Spain is launching migration program for Senegal partly to reduce death rate of illegal African migrants

African Migrants at Spain's border
  • Spain is expanding its so-called circular migration policy by hiring at least 100 Senegalese.
  • The goal of this program is to have the migrants boost Spain’s agricultural sector, while also reducing the death toll of Africans illegally migrating to Europe. 
  • A similar program with Morocco in which 15,000 seasonal workers are annually brought in to work in Spain's agricultural industry, has recorded some measure of success. 

According to a government source, Spain is expanding its so-called circular migration policy to its first sub-Saharan African nation by hiring at least 100 Senegalese to work in its fields during the harvest.

The initiative, set to launch in April, intends to build on the success of a 22-year-old circular migration program with Morocco in which 15,000 seasonal workers are annually brought in to work in Spain's agricultural industry for a brief period before returning home.

This information is courtesy of a report released by the American news agency, Reuters.

The report notes that Spain implements circular migration programs to reduce illegal immigration and address labour shortages in its essential agricultural industry.


The death of at least 65 individuals off the coast of Italy on Sunday brought attention to the dangers illegal immigrants encounter when traveling to Europe.

A test initiative with Honduras, which recruited 250 employees in 2022, preceded the Senegal proposal. Up to 415 employees from Honduras and 102 from Ecuador came to harvest berries this year; each stayed for an average of five months. Spain has struggled for years with illegal immigration from Senegal.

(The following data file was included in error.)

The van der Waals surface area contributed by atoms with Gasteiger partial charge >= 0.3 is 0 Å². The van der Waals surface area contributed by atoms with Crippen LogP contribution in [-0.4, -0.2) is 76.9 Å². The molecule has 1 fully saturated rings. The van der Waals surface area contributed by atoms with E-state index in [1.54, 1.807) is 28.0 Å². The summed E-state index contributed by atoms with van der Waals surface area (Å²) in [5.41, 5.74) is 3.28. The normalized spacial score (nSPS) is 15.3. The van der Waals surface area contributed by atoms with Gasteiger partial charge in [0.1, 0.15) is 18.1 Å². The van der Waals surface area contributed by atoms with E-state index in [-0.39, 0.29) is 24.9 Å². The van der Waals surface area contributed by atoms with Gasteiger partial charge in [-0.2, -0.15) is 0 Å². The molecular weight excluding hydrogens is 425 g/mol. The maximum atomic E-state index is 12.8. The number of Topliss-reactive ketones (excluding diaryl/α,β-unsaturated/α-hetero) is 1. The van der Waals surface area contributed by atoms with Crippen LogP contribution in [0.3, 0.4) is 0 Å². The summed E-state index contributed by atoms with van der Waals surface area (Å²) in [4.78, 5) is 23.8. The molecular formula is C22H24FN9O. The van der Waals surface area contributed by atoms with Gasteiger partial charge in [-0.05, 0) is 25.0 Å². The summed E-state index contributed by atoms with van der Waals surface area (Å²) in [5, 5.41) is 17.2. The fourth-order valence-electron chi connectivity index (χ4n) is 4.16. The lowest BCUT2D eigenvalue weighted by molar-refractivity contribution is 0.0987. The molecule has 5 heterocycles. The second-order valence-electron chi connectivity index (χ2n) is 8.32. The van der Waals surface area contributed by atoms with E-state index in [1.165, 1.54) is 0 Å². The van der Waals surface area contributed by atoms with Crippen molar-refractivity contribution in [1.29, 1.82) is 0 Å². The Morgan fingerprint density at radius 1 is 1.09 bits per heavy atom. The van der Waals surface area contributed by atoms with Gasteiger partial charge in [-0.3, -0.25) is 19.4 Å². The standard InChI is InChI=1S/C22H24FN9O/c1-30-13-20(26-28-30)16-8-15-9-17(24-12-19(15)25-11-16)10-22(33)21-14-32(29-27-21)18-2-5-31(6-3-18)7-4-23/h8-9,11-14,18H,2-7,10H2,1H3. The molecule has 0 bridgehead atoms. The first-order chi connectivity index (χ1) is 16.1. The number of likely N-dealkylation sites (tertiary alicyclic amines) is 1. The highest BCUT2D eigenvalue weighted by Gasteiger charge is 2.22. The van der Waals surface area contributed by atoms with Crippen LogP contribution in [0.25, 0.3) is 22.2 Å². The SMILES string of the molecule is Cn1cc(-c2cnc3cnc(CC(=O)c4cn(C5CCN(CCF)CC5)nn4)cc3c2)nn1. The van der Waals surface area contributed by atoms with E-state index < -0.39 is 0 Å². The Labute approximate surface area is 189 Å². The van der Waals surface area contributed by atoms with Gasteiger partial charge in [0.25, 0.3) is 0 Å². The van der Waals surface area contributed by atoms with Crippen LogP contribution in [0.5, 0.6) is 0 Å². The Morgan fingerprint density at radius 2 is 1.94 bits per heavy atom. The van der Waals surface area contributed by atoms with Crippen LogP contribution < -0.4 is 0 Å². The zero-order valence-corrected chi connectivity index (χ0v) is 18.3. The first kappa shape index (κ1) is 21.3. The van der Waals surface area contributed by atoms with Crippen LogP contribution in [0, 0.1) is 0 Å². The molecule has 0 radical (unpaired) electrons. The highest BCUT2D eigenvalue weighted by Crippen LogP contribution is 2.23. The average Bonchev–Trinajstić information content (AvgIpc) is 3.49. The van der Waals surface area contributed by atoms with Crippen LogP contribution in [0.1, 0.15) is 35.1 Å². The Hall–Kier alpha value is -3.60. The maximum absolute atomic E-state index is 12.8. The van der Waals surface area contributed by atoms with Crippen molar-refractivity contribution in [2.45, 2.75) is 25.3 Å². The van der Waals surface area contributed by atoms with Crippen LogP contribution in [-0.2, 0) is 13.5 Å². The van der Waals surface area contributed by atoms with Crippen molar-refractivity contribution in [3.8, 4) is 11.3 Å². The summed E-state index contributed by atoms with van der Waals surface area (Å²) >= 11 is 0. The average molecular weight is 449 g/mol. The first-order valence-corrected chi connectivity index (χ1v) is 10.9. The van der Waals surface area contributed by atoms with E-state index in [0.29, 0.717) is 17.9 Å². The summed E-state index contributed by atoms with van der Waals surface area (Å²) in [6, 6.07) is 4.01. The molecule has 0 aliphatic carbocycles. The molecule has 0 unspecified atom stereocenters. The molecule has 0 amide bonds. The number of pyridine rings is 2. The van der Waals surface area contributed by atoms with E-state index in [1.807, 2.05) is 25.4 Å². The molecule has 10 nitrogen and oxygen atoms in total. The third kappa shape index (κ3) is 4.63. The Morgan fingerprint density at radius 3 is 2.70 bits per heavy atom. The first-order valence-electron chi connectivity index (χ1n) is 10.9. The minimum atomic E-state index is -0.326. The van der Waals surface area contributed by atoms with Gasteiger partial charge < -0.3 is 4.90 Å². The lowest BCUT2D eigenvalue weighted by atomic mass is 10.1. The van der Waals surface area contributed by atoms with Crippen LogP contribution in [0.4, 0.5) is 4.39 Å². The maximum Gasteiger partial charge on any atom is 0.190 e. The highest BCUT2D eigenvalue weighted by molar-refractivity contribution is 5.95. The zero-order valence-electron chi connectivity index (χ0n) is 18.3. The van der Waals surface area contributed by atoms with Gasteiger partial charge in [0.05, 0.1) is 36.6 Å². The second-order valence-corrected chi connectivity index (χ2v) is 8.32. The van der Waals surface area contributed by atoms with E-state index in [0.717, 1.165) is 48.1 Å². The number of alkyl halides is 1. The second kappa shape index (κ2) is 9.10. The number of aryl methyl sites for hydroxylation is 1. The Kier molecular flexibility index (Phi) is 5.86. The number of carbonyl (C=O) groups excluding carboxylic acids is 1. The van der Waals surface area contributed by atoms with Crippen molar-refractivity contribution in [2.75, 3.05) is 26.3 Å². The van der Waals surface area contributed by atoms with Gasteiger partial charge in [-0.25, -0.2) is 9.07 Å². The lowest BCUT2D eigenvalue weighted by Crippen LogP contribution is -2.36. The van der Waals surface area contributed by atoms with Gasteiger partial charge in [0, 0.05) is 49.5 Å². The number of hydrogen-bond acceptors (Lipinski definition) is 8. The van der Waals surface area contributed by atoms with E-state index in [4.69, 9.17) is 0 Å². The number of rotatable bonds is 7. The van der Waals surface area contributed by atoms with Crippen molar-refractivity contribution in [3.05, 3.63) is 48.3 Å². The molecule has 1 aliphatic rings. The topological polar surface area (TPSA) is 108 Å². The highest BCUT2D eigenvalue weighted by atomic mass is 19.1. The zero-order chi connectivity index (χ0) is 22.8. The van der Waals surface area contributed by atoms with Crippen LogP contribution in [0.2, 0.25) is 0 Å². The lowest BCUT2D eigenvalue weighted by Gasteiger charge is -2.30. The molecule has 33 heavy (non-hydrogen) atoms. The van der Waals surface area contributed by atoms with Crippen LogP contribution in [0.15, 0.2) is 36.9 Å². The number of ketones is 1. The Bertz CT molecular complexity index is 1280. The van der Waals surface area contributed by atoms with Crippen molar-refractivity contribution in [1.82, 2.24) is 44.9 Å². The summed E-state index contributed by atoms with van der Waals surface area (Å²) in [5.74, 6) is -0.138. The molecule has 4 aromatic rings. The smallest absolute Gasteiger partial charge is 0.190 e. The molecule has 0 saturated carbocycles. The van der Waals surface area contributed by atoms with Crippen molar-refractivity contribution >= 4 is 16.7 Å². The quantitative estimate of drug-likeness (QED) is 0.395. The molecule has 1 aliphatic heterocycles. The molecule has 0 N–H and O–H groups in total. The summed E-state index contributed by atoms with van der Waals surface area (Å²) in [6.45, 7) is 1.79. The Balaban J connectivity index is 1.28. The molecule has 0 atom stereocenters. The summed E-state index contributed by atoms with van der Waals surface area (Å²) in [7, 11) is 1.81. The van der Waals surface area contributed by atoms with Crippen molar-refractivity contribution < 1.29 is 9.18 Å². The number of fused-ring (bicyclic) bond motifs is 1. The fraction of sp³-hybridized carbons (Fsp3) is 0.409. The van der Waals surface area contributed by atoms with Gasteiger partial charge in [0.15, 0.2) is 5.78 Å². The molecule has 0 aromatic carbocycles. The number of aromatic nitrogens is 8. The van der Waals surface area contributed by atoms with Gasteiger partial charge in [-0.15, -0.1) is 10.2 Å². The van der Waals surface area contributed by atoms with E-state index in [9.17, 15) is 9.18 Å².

In exchange for assistance and a promise to accept legal workers, the EU border police agreed to boost their surveillance of boats departing Dakar in 2006. This ended the entrance of more than 30,000 Senegalese migrants to the Canary Islands.

The program has had some growing pains. Only 18 of the 47 Senegalese employees in a failed test program in 2019 returned to their country.

According to Carmen González Enrquez, senior analyst at the think tank Elcano Royal Institute, the success of the Moroccan program was partially attributable to the decision to prioritise women and children as the primary participants, giving them a reason to go back home.


The Senegalese government is in charge of choosing the staff, according to Spain’s Migration Ministry, which has not provided any information on how it modified the selection criteria to make it work this time. All 17 Senegalese taking part in a test program did go home in 2022.



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